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About Appeal tribune. (Silverton, Or.) 1999-current | View Entire Issue (June 23, 2021)
WEDNESDAY, JUNE 23, 2021
The hike up Saddle Mountain in the Coast Range offers old-growth forest, wildflower meadows and sweeping views from the Paciﬁc Ocean to the Oregon Cascade
volcanoes. ZACH URNESS / STATESMAN JOURNAL
Saddle Mountain is a pretty interesting
spot geologically. It was created when
Columbia River basalt flows erupted in
Idaho around 15 million years ago,
poured down the Columbia River’s
channel and then fanned out, to the
ocean and down the Cascade Foothills,
helping form some of Oregon’s most
dramatic landmarks from the Gorge to
Silver Falls to Cape Lookout.
Continued from Page 2B
“What we’re seeing is a good indication that the re-
leased butterﬂies are successfully reproducing,” he
Taylor noted that hikers should stay on trail, partic-
ularly in the upper meadows, to protect the mountain’s
biodiversity and the silverspot caterpillars.
“That rocky outcrop habitat is quite fragile with
very thin soils, and the diverse plant community is
easily damaged by trampling,” he said. “Second, step-
ping on violets could deﬁnitely harm caterpillars.”
Hikers are encouraged to look out for the rare but-
terﬂies and take pictures if possible — but don’t touch
or catch them, which is illegal.
“If visitors are able to see one fairly close without
moving oﬀ trail, we love seeing pictures posted to
iNaturalist with the location data so we can use citizen
science to track where they’ve been seen,” said Sa-
mantha Derrenbacher, a biologist for the U.S. Fish and
Wildlife Service. “Its wings are bright orange with
black spots and about 2 inches across when they are
open. The unique bright silverly dots on the under-
wing are what gives the species its name.”
Trail climbs uphill at steady pace
I left Portland as early as possible last Saturday
morning, following Sunset Highway 26 toward Can-
non Beach until I reached a sign for Saddle Mountain
State Natural Area, turned right and followed a wind-
ing but paved road to a large trailhead with outhouses
and plenty of parking. I arrived at 7 a.m. and was the
ﬁrst person to arrive.
The hike up Saddle Mountain in the Coast Range offers old-growth forest, wildflower meadows and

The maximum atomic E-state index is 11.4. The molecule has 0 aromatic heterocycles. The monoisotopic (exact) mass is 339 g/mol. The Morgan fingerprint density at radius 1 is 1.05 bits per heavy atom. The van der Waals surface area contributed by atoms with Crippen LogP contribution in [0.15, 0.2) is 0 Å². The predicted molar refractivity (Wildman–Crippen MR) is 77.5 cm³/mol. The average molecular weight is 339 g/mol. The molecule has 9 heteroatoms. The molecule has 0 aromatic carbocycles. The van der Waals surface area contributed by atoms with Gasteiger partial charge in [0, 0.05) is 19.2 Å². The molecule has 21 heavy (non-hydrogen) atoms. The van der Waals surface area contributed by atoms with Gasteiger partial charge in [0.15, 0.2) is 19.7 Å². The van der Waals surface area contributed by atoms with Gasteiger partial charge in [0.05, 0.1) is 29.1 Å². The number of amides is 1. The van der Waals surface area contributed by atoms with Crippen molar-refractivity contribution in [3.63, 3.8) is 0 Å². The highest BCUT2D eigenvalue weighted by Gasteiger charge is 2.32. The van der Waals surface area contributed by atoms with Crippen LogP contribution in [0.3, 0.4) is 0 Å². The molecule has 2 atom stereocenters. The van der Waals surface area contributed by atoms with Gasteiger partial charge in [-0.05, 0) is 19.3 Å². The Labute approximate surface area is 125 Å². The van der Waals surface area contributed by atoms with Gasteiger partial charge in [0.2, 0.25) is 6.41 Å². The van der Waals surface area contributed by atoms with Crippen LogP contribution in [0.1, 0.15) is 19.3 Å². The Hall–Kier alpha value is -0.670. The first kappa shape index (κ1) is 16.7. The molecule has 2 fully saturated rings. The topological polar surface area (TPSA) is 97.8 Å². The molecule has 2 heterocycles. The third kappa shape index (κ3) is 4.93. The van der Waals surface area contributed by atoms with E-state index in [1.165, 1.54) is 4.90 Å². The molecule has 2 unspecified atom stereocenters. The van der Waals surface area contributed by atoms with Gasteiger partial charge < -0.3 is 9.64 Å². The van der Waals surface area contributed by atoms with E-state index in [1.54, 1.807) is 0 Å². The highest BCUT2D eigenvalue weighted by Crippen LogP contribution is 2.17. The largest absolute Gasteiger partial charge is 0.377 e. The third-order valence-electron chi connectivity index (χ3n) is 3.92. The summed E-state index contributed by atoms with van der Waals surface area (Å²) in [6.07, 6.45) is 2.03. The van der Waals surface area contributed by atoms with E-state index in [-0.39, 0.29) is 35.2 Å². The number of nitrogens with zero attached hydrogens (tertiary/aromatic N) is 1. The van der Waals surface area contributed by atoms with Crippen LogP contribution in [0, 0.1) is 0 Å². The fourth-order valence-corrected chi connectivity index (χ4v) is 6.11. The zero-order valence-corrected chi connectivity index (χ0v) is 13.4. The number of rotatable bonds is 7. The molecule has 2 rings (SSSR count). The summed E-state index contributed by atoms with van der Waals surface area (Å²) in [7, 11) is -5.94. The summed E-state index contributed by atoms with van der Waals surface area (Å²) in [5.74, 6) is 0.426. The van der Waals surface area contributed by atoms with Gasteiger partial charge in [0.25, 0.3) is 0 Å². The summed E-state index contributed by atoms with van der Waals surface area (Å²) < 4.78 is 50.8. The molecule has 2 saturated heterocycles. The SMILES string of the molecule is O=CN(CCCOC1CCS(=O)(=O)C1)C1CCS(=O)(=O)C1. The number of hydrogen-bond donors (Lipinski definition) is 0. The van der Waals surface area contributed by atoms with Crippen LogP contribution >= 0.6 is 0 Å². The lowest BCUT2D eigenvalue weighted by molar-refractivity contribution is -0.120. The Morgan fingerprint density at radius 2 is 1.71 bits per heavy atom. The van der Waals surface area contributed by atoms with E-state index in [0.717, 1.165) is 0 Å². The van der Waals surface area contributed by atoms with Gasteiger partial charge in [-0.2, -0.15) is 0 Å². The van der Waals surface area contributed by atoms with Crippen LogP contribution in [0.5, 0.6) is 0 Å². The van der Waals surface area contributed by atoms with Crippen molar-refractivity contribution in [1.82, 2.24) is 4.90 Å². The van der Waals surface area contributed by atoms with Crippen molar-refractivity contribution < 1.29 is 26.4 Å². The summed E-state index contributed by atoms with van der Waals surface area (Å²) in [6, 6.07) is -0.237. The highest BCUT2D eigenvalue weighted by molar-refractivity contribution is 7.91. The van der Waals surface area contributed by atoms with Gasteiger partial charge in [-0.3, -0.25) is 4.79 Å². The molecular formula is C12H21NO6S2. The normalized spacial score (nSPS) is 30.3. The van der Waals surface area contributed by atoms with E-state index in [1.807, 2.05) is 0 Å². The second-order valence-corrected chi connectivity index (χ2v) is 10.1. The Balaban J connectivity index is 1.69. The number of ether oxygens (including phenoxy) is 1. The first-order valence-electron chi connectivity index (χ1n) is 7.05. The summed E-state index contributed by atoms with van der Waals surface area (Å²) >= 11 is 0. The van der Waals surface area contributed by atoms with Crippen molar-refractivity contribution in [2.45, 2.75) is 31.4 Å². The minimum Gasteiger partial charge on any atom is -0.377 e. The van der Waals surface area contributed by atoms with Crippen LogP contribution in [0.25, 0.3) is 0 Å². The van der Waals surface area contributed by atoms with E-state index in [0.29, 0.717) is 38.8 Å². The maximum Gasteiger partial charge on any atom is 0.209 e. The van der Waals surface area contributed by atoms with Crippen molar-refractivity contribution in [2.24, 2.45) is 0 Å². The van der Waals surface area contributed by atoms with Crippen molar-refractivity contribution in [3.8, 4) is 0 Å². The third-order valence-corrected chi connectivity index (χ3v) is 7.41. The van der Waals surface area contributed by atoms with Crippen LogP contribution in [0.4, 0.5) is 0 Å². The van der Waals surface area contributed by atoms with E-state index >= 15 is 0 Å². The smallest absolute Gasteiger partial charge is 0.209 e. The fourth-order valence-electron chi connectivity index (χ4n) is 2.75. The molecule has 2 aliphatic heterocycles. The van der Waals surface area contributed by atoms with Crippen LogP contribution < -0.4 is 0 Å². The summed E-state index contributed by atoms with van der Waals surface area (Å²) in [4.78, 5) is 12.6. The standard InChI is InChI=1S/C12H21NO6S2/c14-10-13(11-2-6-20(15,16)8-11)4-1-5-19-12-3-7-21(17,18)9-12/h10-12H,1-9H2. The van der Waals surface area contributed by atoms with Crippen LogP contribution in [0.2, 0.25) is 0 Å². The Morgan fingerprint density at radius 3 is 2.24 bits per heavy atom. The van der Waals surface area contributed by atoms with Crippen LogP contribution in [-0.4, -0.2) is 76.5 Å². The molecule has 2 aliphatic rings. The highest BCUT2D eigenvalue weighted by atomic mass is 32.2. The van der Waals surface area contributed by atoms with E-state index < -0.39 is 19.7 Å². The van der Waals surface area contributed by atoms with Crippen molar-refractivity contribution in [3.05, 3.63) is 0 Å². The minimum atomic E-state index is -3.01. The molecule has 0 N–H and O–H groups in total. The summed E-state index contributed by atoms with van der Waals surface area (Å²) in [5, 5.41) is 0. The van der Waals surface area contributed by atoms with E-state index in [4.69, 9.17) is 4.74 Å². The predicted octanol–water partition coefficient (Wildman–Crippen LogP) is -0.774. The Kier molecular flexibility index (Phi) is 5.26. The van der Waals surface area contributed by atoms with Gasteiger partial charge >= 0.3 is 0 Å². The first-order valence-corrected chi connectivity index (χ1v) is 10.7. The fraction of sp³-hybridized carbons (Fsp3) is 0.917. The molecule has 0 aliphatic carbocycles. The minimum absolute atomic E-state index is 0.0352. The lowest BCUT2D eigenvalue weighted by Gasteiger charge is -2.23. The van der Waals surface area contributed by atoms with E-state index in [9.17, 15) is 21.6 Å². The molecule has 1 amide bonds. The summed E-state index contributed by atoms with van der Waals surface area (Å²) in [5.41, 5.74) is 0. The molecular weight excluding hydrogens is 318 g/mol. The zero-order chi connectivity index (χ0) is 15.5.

sweeping views from the Paciﬁc Ocean to the Oregon Cascade volcanoes.
ZACH URNESS/STATESMAN JOURNAL
The trail is uphill from pretty much the beginning,
winding through rocky outcrops and old-growth for-
est. After just 0.2 miles, there’s a side trail on your right
that leads to a good view of your goal — Saddle Moun-
tain rising in all its glory. It’s probably best left for the
hike down, so you can celebrate climbing it rather than
contemplate how far you have to go. Either way, it’s the
best wide-angle view of the mountain itself.
Saddle Mountain is a pretty interesting spot geolog-
ically. It was created when Columbia River basalt ﬂows
erupted in Idaho around 15 million years ago, poured
down the Columbia River’s channel and then fanned
out, to the ocean and down the Cascade Foothills,
helping form some of Oregon’s most dramatic land-
marks from the Gorge to Silver Falls to Cape Lookout.
In Saddle Mountain’s case, the basalt cooled when
it hit the cold water of an ancient bay and broke into a
giant pile of basalt fragments. Over the millennia, ero-
sion stripped away the surrounding soil but the basalt
held ﬁrm, resulting in a peak that kept rising above ev-
erything around it.
The mountain is believed to have preserved a num-
ber of plant species during the Ice Age, which is why
it’s such a biodiverse peak now, according to the Ore-
gon Parks and Recreation Department.
Old-growth, wildflower meadows and steep
The hike up Saddle Mountain in the Coast Range
offers old-growth forest, wildflower meadows and
sweeping views from the Paciﬁc Ocean to the
Oregon Cascade volcanoes. ZACH URNESS / STATESMAN
After a stretch in old-growth forest, you begin to rise
above the surrounding mountains pretty quickly. In
my case, that led to lots of views of the fog that was
spread into the coastal mountains below.
The wildﬂowers were sporadic at ﬁrst, popping out
of the thick emerald forest in a few places that typify
the ﬁrst half of the journey. But as you climb higher, the
ﬂowers become more colorful and common, forming
clusters along the edges of the trail, then becoming
thicker and more colorful in the higher meadows.
You cross a few bridges before climbing up over a
rise, where the summit and layers of basalt come into
view and steep cliﬀs drop away. This part of the trail
can be slick in wet weather, with metal fencing holding
the trail in place in a lot of areas and that can be slick.
Even so, the trail stays away from cliﬀ edges and there
aren’t any particularly sketchy areas.
The wildﬂower meadows become more numerous
the higher you get, and I tried to remember to keep an
eye out for any silverspots dancing on the wind but ul-
timately didn’t see any. Eventually, the trail leads to a
summit area with guardrails and those sweeping
From the top, the view from Saddle Mountain is
grand and in a lot of ways encapsulates Western Ore-
gon. The ocean spreads across the horizon on one side
while Mount Hood rises on the other. There’s also hu-
man evidence, from the clearcuts that mark the forest
below to the giant tankers ﬂoating down the Columbia.
But again, it’s the small things — the wildﬂowers
and silverspot butterﬂies trying to establish a new
home — that make Saddle Mountain as unique a hike
as there is in Oregon.
Zach Urness has been an outdoors reporter, photog-
rapher and videographer in Oregon for 13 years. He can
be reached at zurness@StatesmanJournal.com or
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